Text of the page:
Want to know what terror in the mid-21st Century could be like?
“As the two hackers remotely toyed with the air-conditioning, radio, and windshield wipers, I mentally congratulated myself on my courage under pressure. That’s when they cut the transmission.”
Wired’s report about how hackers took (planned) control of a journalist’s Jeep Cherokee using a software vulnerability is a frightening look at a major risk we’ll have to face in the coming years as our vehicles become ‘smarter.’
The issue in this case affects Chrysler vehicles from late 2013 onwards that feature the company’s Uconnect software. A patch to fix the problem is being rolled out, but drivers will need to install it via a USB stick or a trip to a service center.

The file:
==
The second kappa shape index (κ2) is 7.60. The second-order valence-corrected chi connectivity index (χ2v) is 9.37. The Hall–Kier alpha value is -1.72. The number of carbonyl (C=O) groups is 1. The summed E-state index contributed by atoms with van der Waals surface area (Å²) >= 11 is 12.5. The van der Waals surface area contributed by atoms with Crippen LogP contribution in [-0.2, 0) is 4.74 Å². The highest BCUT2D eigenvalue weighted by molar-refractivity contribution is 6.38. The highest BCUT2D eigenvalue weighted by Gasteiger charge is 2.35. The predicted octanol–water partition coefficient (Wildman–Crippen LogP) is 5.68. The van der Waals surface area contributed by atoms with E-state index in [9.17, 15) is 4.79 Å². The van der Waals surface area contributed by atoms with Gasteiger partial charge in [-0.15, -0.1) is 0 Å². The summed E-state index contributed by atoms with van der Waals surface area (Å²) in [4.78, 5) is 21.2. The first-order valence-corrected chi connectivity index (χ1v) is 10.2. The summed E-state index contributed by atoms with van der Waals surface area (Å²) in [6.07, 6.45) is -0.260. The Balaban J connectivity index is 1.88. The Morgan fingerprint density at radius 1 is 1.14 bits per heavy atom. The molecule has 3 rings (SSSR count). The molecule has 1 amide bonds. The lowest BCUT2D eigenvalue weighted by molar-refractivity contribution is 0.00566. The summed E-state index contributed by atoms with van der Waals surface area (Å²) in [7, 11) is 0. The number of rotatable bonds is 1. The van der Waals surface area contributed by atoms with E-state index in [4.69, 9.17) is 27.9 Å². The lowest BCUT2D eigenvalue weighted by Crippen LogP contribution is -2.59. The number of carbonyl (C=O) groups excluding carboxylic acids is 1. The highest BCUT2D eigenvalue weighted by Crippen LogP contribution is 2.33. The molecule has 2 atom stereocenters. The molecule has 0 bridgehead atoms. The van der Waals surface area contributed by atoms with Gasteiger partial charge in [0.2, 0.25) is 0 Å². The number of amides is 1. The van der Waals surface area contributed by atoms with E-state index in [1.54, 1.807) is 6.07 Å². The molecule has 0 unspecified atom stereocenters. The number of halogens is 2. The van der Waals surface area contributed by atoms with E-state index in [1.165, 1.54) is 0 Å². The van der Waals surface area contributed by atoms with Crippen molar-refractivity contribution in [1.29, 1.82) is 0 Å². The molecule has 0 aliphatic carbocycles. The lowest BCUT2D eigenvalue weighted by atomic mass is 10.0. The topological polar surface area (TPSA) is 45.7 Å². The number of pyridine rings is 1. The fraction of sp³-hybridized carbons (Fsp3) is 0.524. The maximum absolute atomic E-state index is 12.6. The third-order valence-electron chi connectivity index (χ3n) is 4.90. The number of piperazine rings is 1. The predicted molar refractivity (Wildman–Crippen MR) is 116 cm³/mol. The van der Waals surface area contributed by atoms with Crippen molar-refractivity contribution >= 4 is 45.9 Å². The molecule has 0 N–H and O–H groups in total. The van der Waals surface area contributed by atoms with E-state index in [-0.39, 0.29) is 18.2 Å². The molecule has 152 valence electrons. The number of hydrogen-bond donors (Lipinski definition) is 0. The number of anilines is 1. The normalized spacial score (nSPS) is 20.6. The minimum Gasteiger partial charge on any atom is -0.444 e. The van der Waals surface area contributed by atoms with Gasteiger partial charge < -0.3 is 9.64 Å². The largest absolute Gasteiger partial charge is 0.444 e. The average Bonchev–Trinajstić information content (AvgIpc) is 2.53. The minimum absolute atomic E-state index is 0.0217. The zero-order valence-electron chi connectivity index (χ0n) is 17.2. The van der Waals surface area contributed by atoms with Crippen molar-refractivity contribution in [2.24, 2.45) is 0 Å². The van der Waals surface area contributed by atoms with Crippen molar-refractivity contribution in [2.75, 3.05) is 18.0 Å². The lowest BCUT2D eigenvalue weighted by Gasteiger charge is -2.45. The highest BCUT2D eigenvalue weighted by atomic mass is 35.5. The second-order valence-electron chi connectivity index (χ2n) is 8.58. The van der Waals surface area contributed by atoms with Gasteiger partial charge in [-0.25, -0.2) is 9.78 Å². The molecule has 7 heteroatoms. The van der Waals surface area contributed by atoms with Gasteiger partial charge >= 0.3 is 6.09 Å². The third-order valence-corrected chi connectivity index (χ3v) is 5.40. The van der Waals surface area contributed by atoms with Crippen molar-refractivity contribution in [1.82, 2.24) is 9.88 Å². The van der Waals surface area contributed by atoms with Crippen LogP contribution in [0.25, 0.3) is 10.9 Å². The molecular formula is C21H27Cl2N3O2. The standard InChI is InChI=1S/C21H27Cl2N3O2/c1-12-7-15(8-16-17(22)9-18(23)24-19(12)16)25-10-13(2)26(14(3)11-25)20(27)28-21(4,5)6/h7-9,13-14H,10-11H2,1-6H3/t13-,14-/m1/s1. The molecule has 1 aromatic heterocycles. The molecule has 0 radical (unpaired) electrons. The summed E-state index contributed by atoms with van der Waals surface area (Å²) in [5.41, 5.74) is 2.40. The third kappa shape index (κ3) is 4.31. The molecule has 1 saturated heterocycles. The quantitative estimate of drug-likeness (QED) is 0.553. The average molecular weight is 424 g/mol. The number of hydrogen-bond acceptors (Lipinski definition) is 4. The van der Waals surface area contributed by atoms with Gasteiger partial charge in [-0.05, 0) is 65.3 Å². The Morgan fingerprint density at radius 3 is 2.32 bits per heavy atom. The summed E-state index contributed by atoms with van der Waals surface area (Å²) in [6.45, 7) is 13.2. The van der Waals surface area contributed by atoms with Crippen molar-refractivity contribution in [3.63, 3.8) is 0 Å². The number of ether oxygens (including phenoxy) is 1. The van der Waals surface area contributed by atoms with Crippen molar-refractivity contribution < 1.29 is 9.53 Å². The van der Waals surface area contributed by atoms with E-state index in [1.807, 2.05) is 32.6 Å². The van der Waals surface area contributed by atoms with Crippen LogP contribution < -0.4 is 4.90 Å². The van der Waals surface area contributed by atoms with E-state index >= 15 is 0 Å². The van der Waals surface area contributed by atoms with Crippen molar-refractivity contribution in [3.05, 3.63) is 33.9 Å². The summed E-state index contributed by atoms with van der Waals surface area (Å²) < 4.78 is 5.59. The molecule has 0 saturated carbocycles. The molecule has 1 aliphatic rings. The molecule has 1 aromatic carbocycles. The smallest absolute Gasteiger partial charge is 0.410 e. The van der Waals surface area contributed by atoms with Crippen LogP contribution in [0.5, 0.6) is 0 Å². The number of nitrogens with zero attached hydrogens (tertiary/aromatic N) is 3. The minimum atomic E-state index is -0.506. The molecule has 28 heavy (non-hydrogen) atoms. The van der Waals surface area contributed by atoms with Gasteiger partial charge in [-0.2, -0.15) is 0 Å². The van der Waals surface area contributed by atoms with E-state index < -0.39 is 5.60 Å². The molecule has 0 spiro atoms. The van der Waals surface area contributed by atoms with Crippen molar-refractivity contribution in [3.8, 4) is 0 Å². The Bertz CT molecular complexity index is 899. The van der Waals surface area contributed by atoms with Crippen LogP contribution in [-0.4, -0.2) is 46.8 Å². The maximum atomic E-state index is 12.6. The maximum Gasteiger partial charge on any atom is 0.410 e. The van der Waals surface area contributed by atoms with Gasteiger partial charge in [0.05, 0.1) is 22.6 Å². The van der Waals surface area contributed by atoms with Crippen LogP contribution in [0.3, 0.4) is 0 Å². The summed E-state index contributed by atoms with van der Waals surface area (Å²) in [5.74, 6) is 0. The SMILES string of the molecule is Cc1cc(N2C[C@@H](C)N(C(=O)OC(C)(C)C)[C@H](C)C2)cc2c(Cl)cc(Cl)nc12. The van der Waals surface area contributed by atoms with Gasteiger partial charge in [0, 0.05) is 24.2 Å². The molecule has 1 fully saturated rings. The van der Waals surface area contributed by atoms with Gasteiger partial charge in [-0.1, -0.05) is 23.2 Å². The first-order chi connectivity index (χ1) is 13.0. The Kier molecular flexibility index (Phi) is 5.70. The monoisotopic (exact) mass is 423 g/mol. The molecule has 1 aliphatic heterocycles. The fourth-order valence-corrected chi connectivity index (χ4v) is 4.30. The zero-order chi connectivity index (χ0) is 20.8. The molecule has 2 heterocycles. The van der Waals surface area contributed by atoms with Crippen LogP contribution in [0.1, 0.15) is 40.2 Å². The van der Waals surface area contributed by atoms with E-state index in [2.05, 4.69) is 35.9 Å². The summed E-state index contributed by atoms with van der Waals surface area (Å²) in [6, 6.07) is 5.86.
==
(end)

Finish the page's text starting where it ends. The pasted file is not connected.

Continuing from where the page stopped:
The story offers an early example of the threats we all could face from security holes in software running on our cars and in our homes in the future. If you thought getting a virus on your laptop was bad, at least that can’t kill you.
Of course, car manufacturers will make security a high priority as their software becomes more advanced – they’ll need to – but reading Wired’s article left me with a gut reaction; maybe I’ll learn to ride a horse instead.